■ TRAINING & DEVELOPMENT
CANADIAN HR REPORTER
Gaming on the job
An interactive video game is helping one Ontario company improve sales calls
BY DANIELLE HARDER
In an era when many em- ployers are asking em- ployees to turn off fun technologies at work, Da-
vis Controls is encouraging its
sales reps to play a video game.
The game, Momentium,
allows them to play through
real-world, simulated sales call
scenarios online. The goal is to
secure a meeting with an ava-
tar who represents a virtual cli-
ent, with the scenarios becom-
ing progressively tougher and
more complex at each level.
O.C. Tanner helps
By contrast, Momentium
provides ongoing training that
consistently re-emphasizes key
sales strategies by focusing on
repetition, he says.
Davis Controls introduced
the game to sales staff nationwide with a one-day class, but
the followup training takes
place online on their own time.
Sales reps are expected to complete three missions every two
weeks. They can take time out
during their day or play online
from home after hours.
“Instead of pulling them off
the road for training, they can
do it during lunch or during
a lull in the day,” says Kalau.
“We don’t want it to impact on
the job. It’s great because it’s
flexible and interactive.”
Training can take one year
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With 120 story-based missions taking anywhere from 20
minutes to 30 minutes to play,
it could take up to one year to
finish all of the levels.
“It’s designed to be done in
bite-sized pieces,” says Mar-
guerite Zimmerman, presi-
dent and CEO of Burlington,
Ont.-based E=mz2, the com-
pany behind Momentium. “We
would rather they do one epi-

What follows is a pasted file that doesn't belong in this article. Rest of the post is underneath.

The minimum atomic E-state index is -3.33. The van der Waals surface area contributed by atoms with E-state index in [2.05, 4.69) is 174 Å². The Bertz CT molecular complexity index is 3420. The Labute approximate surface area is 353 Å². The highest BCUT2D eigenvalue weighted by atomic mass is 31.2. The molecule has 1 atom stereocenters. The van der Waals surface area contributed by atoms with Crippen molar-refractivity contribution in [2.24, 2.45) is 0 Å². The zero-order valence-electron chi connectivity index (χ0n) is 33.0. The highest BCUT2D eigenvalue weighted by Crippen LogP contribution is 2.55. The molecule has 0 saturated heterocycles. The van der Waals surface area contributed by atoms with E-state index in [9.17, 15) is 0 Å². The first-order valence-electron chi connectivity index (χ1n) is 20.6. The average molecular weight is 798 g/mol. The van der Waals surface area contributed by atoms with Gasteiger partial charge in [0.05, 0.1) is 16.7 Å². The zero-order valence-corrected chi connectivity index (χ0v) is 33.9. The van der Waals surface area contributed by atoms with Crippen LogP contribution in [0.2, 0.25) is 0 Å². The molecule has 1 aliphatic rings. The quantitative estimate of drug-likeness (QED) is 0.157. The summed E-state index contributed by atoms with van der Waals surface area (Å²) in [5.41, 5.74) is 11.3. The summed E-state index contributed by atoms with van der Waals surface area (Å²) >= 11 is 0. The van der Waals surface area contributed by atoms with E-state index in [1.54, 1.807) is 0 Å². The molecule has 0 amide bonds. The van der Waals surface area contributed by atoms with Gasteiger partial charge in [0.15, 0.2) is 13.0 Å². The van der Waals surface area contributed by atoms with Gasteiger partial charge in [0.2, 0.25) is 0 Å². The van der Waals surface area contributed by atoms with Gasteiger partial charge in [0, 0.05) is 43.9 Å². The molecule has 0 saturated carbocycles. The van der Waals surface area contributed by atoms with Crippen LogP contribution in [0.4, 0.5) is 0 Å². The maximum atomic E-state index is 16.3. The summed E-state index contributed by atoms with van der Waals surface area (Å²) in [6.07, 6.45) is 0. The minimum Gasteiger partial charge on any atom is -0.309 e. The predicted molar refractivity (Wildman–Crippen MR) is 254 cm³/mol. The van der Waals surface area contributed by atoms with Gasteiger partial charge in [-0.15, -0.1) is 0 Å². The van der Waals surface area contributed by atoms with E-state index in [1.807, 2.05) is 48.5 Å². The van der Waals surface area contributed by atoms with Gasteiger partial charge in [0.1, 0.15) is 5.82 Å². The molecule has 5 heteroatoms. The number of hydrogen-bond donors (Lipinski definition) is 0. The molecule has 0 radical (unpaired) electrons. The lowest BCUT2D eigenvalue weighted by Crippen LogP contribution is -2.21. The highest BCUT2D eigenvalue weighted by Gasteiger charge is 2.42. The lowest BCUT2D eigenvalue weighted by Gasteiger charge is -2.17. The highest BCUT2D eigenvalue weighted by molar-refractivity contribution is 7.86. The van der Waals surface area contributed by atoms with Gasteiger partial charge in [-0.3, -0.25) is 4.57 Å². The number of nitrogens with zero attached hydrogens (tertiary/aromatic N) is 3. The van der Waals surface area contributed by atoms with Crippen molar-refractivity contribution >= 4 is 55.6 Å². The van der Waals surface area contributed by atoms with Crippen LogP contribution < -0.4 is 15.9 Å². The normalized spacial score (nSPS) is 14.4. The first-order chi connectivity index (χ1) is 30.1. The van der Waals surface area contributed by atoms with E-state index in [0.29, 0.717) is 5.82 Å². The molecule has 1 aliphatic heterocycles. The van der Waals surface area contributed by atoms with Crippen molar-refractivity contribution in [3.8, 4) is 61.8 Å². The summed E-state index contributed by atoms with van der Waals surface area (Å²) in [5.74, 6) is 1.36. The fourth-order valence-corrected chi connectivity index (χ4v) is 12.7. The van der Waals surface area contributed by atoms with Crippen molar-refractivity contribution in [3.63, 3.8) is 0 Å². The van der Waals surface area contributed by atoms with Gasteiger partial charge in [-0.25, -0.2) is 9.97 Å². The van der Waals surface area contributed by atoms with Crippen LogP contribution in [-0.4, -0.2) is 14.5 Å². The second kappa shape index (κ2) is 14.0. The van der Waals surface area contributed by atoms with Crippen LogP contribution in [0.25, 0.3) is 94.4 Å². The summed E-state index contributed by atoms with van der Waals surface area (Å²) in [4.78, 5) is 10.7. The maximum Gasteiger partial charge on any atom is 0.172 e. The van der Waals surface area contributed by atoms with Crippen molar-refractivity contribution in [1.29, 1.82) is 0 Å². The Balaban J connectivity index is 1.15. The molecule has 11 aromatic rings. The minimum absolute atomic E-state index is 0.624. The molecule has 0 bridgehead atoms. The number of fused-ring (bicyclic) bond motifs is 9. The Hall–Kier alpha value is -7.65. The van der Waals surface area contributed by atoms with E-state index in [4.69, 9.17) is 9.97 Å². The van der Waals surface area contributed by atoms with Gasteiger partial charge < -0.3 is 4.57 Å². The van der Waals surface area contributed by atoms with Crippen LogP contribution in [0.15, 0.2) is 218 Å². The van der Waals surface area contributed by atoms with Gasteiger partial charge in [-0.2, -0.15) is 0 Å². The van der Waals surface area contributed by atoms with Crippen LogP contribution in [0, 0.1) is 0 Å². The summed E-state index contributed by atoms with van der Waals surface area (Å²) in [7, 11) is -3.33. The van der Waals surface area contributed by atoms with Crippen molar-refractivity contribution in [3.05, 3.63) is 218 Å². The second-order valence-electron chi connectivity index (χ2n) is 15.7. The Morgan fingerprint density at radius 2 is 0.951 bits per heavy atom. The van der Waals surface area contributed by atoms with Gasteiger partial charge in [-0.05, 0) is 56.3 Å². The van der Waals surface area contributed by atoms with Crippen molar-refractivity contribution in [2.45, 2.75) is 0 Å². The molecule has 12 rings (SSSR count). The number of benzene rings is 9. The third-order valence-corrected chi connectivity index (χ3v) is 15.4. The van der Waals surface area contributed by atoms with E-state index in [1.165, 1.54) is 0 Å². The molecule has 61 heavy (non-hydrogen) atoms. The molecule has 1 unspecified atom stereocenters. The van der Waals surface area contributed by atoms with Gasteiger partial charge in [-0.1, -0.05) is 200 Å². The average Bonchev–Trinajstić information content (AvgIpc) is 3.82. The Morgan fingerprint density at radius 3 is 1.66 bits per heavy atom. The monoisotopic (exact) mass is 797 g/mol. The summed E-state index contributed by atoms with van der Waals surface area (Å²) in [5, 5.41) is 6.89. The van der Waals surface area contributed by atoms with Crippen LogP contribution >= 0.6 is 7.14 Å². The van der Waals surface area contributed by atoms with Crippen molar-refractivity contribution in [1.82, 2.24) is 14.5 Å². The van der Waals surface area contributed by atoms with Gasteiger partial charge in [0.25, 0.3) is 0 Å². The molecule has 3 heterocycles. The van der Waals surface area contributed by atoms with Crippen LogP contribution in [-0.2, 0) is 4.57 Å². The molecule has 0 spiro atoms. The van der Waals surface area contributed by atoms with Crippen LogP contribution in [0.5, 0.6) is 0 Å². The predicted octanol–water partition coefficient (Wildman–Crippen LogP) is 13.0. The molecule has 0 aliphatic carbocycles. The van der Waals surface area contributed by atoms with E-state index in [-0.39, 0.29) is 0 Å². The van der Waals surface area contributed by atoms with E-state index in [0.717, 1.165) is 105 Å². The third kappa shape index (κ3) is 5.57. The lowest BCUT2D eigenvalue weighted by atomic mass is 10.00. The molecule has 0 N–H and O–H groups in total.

sode, then go out and practise.
The whole mindset we’re after
is ‘Every professional practises
before a game.’”
The video game works be-
cause the scenarios change
with every mission, but the
core strategies are the same,
“You really have a chance
to reinforce the strategy,” he
says. “You complete a mission
and now you do the same thing
again but maybe in a different
industry or with a different
kind of individual (as the cus-
The game is structured
around six basic principles:
business skills, influencing, ne-
gotiation, change technology,
assertiveness and presentation.
Sales reps also learn about dif-
ferent customer styles, such as
the “finisher” or “adapter.”
“You’re always growing but
you’re always repeating,” says
Unlike traditional role-playing, the video game takes the
pressure off employees who
don’t like to perform in front of
a group. That lack of pressure
also encourages employees
to take chances in the game,
chances they might not take in
“There’s time pressure, but
no group pressure,” he says,
adding there’s also followup
feedback at the end of every
round. Players record their comments after each “sales call”
and discuss their challenges in
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